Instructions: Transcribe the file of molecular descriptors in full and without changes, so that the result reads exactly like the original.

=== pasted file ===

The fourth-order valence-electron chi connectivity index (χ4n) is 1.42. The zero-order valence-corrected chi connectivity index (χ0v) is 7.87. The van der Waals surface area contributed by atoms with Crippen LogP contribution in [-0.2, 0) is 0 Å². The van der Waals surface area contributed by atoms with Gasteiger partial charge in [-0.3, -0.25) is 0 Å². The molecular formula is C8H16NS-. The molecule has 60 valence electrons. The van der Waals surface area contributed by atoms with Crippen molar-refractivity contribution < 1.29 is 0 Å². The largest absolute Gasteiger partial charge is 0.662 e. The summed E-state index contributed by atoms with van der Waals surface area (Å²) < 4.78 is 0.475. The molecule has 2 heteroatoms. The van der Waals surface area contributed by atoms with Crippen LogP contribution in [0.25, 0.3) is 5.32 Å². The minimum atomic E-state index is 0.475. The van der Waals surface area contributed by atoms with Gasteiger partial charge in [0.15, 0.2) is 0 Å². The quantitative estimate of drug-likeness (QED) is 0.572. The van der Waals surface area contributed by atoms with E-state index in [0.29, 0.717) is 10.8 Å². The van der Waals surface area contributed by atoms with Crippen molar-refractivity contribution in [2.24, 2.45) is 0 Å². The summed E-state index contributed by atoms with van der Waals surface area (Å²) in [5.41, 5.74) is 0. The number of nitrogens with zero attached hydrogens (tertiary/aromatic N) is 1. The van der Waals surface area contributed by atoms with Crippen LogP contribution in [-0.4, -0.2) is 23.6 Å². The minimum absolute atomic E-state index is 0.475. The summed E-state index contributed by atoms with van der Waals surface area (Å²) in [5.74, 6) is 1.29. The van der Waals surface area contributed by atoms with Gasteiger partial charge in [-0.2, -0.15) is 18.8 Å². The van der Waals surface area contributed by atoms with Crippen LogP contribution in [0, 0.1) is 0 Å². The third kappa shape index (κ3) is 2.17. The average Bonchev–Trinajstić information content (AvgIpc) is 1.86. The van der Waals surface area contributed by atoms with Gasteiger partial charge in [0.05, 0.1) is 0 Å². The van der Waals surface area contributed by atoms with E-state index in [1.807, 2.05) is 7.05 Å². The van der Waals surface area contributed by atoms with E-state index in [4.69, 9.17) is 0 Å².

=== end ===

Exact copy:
The fourth-order valence-electron chi connectivity index (χ4n) is 1.42. The zero-order valence-corrected chi connectivity index (χ0v) is 7.87. The van der Waals surface area contributed by atoms with Crippen LogP contribution in [-0.2, 0) is 0 Å². The van der Waals surface area contributed by atoms with Gasteiger partial charge in [-0.3, -0.25) is 0 Å². The molecular formula is C8H16NS-. The molecule has 60 valence electrons. The van der Waals surface area contributed by atoms with Crippen molar-refractivity contribution < 1.29 is 0 Å². The largest absolute Gasteiger partial charge is 0.662 e. The summed E-state index contributed by atoms with van der Waals surface area (Å²) < 4.78 is 0.475. The molecule has 2 heteroatoms. The van der Waals surface area contributed by atoms with Crippen LogP contribution in [0.25, 0.3) is 5.32 Å². The minimum atomic E-state index is 0.475. The van der Waals surface area contributed by atoms with Gasteiger partial charge in [0.15, 0.2) is 0 Å². The quantitative estimate of drug-likeness (QED) is 0.572. The van der Waals surface area contributed by atoms with E-state index in [0.29, 0.717) is 10.8 Å². The van der Waals surface area contributed by atoms with Crippen molar-refractivity contribution in [2.24, 2.45) is 0 Å². The summed E-state index contributed by atoms with van der Waals surface area (Å²) in [5.41, 5.74) is 0. The number of nitrogens with zero attached hydrogens (tertiary/aromatic N) is 1. The van der Waals surface area contributed by atoms with Crippen LogP contribution in [-0.4, -0.2) is 23.6 Å². The minimum absolute atomic E-state index is 0.475. The summed E-state index contributed by atoms with van der Waals surface area (Å²) in [5.74, 6) is 1.29. The van der Waals surface area contributed by atoms with Gasteiger partial charge in [-0.2, -0.15) is 18.8 Å². The van der Waals surface area contributed by atoms with Crippen LogP contribution in [0, 0.1) is 0 Å². The third kappa shape index (κ3) is 2.17. The average Bonchev–Trinajstić information content (AvgIpc) is 1.86. The van der Waals surface area contributed by atoms with Gasteiger partial charge in [0.05, 0.1) is 0 Å². The van der Waals surface area contributed by atoms with E-state index in [1.807, 2.05) is 7.05 Å². The van der Waals surface area contributed by atoms with E-state index in [4.69, 9.17) is 0 Å².